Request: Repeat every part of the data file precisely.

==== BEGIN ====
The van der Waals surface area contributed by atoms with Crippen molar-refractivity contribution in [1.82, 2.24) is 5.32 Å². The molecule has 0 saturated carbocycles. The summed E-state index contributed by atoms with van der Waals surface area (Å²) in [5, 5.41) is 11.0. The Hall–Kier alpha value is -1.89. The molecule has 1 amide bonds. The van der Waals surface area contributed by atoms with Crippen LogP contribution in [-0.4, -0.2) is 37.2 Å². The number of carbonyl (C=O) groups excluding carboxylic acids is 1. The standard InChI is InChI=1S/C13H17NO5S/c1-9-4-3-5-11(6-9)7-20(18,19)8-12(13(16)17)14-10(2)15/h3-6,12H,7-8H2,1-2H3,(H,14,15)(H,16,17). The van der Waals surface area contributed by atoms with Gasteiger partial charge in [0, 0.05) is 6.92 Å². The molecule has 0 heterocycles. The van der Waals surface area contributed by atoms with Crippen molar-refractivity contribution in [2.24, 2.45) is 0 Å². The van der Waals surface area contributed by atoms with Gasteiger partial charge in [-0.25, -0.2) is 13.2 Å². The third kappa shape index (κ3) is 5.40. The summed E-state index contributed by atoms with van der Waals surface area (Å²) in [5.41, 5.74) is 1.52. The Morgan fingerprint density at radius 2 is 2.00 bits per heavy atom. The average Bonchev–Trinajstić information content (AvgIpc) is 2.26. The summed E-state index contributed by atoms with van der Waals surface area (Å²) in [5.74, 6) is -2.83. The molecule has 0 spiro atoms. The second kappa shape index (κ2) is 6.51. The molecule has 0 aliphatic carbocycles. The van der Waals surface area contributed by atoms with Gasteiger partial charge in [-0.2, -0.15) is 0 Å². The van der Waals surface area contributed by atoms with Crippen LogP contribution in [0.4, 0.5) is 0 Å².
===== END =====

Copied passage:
The van der Waals surface area contributed by atoms with Crippen molar-refractivity contribution in [1.82, 2.24) is 5.32 Å². The molecule has 0 saturated carbocycles. The summed E-state index contributed by atoms with van der Waals surface area (Å²) in [5, 5.41) is 11.0. The Hall–Kier alpha value is -1.89. The molecule has 1 amide bonds. The van der Waals surface area contributed by atoms with Crippen LogP contribution in [-0.4, -0.2) is 37.2 Å². The number of carbonyl (C=O) groups excluding carboxylic acids is 1. The standard InChI is InChI=1S/C13H17NO5S/c1-9-4-3-5-11(6-9)7-20(18,19)8-12(13(16)17)14-10(2)15/h3-6,12H,7-8H2,1-2H3,(H,14,15)(H,16,17). The van der Waals surface area contributed by atoms with Gasteiger partial charge in [0, 0.05) is 6.92 Å². The molecule has 0 heterocycles. The van der Waals surface area contributed by atoms with Crippen molar-refractivity contribution in [2.24, 2.45) is 0 Å². The van der Waals surface area contributed by atoms with Gasteiger partial charge in [-0.25, -0.2) is 13.2 Å². The third kappa shape index (κ3) is 5.40. The summed E-state index contributed by atoms with van der Waals surface area (Å²) in [5.41, 5.74) is 1.52. The Morgan fingerprint density at radius 2 is 2.00 bits per heavy atom. The average Bonchev–Trinajstić information content (AvgIpc) is 2.26. The summed E-state index contributed by atoms with van der Waals surface area (Å²) in [5.74, 6) is -2.83. The molecule has 0 spiro atoms. The second kappa shape index (κ2) is 6.51. The molecule has 0 aliphatic carbocycles. The van der Waals surface area contributed by atoms with Gasteiger partial charge in [-0.2, -0.15) is 0 Å². The van der Waals surface area contributed by atoms with Crippen LogP contribution in [0.4, 0.5) is 0 Å².